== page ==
Look away now if curse words bother you.
Feck is a popular minced oath in Ireland, occupying ground between the ultra-mild expletive flip and the often taboo (but also popular) fuck. It’s strongly associated with Irish speech, and serves a broad range of linguistic purposes that I’ll address briefly in this post.
The most familiar modern use of feck is as a euphemistic substitute for fuck, as in the phrases Feck!, Feck off!, feck it, feck-all, fecker, feck(ed) up, fair fecks (kudos), (for) feck(‘s) sake, fecked (exhausted, ruined, in a bad situation), and the intensifier feckin’ or fecking, which often collocates with hell, eejit, gobshite or some such insult.
Here are a few literary examples:
I’m so feckin’ hungry I could eat that feckin’ horse. (Amanda Whittington, Ladies’ Day)
Feck off Greeley or I’ll call the Guards and have you deported. (Peter Murphy, Lagan Love)
Oh thank Christ the fecker’s over. A pile of fecking shite. (Martin McDonagh, The Cripple of Inishmaan)
Ah Johnnypateen, will you feck off home for yourself? (same)
I went on clinging to the wall until old Fanning appeared at his front window and made feck-off gestures of great savagery. (Hugh Leonard, Out After Dark)
Feck and fuck do not overlap entirely. Feck is family-friendly, even according to advertising standards authorities (though not always). As expletives go, it has a playful, unserious feel. People who are genuinely furious – as opposed to merely annoyed – or who want to be properly abusive, tend not to use feck: it just isn’t forceful enough.
There are significant differences between feck and fuck aside from their relative strengths as curses. For one thing, feck doesn’t have sexual uses or connotations. To feck something in Hiberno-English generally means to steal it (see below) or to throw it, often impatiently or casually: she fecked the orange peel out the car window.
Decked out in all his Dublin gear he stomped up the street suffering what may have been his first real taste of what defeat can do [to] a passionate soul. Off came the scarf and he fecked it into a garden. [via]
The word got a boost from its recurrent use in the 1990s TV comedy Father Ted, in which Father Jack shouts “Feck off!” regularly enough to make it a catchphrase. Here’s Pauline McLynn, playing Mrs Doyle, mouthing off to Dermot Morgan’s eponymous priest about the “fierce” language in a novel she read:
Searching Twitter for feck, fecker, fecked and so on shows how actively and naturally the word is used. Its tonal range is likewise impressive: fecker, for instance, can suggest affection or admiration as well as indicating dismissal or derision, while feck off meaning “depart” needn’t have negative implications: Will we feck off home at this stage?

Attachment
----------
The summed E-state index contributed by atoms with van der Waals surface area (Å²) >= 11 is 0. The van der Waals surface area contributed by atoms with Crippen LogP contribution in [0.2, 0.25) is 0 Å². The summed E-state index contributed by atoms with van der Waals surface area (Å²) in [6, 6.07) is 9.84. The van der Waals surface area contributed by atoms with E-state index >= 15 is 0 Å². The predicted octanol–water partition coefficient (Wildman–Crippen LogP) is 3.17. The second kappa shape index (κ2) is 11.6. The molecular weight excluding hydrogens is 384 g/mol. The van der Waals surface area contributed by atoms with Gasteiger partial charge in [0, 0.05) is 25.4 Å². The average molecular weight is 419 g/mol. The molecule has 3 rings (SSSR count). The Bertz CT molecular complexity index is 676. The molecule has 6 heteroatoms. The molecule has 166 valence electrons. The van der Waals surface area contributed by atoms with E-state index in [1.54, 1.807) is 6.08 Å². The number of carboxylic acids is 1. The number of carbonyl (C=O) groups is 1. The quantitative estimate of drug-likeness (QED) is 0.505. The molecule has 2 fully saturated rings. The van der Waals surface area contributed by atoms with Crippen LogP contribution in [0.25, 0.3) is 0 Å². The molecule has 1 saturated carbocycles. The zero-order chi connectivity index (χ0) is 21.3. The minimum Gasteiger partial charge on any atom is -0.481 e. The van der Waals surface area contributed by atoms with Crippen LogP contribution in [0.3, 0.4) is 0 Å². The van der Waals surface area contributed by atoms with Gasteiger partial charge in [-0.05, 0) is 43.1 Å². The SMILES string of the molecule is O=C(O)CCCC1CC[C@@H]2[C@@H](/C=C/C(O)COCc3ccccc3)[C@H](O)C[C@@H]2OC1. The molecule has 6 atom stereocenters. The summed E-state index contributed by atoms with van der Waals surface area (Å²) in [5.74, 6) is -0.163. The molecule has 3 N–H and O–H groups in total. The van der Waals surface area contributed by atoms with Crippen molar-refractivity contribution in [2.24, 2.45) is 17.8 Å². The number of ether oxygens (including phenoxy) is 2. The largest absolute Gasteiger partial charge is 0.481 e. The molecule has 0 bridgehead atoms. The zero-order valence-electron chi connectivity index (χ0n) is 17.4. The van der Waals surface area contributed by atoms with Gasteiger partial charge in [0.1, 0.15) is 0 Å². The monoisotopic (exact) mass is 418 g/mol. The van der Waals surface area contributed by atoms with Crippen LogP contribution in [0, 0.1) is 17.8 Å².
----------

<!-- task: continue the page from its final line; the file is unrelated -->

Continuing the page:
Feck appears quite frequently in Irish newspapers, sometimes in reported speech:
“I haven’t an effin’ clue what he’s talking about,” the councillor whispers to the journalists. “But, feck it, it sounds absolutely brilliant!” (Lorna Siggins, Irish Times)
When we attack all out, with no feck-acting, football becomes a great game again. (Billy Keane, Irish Independent)
Feck also functions as a noun, dating from at least the 15th century. Apparently it comes from a Scottish variant of effect, so it’s a good example of aphesis (also aphaeresis): the loss of an initial sound in a word. Here are the three senses included in the OED:
1. The greater or better part; a great quantity [Robert Burns: “I hae been a devil the feck o’ my life”; Robert Louis Stevenson: “He had a feck o’ books wi’ him”].
2. The purpose, the intended result; the point (of a statement, etc.).
3. Efficacy, efficiency, value. Feckful: efficient
(Feckless derives from the last of these. Fek is Esperanto for shit, but this is coincidental and incidental.)
In English As We Speak It In Ireland, P. W. Joyce says feck (or fack) is a spade, “from the very old Irish word fec,” while Bernard Share’s Slanguage says feck can mean “sight, spectacle” (from Irish feic “see”, same pronunciation) and is the name of a card game and an implement used in the game of pitch and toss. Terence Dolan also reports on this.
Feck as a verb once meant “keep a look out”, maybe from Irish feic. And then there is the Irish slang feck “steal, take”, which the Chambers Dictionary of Slang says may originate in Old English feccan “to fetch, gain, take”, or German fegen “to plunder”. We see this usage in James Joyce’s A Portrait of the Artist as a Young Man:
Because they had fecked cash out of the rector’s room.
So where does the curse, the not-quite-rude word, come from? It’s commonly assumed to stem from its coarser cousin fuck, the simple vowel change undercutting its power and making it more suitable for public expression. But Julian Walker, an educator at the British Library, offers a more roundabout route:
“In faith” becomes the improbable “in faith’s kin” shortened to “i’fackins”, which gradually shrinks to “fac” and “feck” . . .
The Irish writer Pádraig Ó Méalóid cites a couple of sources that point to the same etymological path, so he also doesn’t subscribe to the “euphemistic deformation theory” that feck as a euphemism came about by mimesis of fuck: “What we have instead is a euphemistic meaning layered on top of a much older existing expression”.
Feck me, but feck evidently has a feck-load of meanings, uses, and origins. More are welcome, as are your opinions and reports on how you say or hear or feel about the word.
If you were curious about the “Feck Off Rain” ad described in the ASAI link above, here it is. The wording itself was fine, but combined with the chocolate flake V-sign it proved too strong. Many thanks to Niamh for the photo, which she took on the Galway–Tuam road in May 2011.
Niamh has spotted another ad campaign using feck in a slogan: takeaway delivery service Just-Eat.ie’s “Feck washing up”, seen on the billboard below. She grabbed the photo from a moving bus and sent it my way. Thanks, Niamh!